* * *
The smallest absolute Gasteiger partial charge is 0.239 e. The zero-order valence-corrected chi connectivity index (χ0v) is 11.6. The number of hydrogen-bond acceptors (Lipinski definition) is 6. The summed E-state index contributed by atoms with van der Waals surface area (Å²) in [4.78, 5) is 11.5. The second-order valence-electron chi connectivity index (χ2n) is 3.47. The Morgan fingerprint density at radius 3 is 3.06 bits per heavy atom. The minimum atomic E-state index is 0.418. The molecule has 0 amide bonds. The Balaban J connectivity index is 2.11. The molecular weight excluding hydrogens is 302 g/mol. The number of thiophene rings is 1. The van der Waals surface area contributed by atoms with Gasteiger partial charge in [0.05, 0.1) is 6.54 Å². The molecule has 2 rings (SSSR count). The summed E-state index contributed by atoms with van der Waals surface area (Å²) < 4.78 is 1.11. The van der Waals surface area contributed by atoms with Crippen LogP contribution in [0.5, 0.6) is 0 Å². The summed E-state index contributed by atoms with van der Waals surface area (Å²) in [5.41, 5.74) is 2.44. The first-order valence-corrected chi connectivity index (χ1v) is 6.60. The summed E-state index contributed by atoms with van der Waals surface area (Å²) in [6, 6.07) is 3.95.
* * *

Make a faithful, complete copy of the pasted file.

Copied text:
The smallest absolute Gasteiger partial charge is 0.239 e. The zero-order valence-corrected chi connectivity index (χ0v) is 11.6. The number of hydrogen-bond acceptors (Lipinski definition) is 6. The summed E-state index contributed by atoms with van der Waals surface area (Å²) in [4.78, 5) is 11.5. The second-order valence-electron chi connectivity index (χ2n) is 3.47. The Morgan fingerprint density at radius 3 is 3.06 bits per heavy atom. The minimum atomic E-state index is 0.418. The molecule has 0 amide bonds. The Balaban J connectivity index is 2.11. The molecular weight excluding hydrogens is 302 g/mol. The number of thiophene rings is 1. The van der Waals surface area contributed by atoms with Gasteiger partial charge in [0.05, 0.1) is 6.54 Å². The molecule has 2 rings (SSSR count). The summed E-state index contributed by atoms with van der Waals surface area (Å²) < 4.78 is 1.11. The van der Waals surface area contributed by atoms with Crippen LogP contribution in [0.5, 0.6) is 0 Å². The summed E-state index contributed by atoms with van der Waals surface area (Å²) in [5.41, 5.74) is 2.44. The first-order valence-corrected chi connectivity index (χ1v) is 6.60. The summed E-state index contributed by atoms with van der Waals surface area (Å²) in [6, 6.07) is 3.95.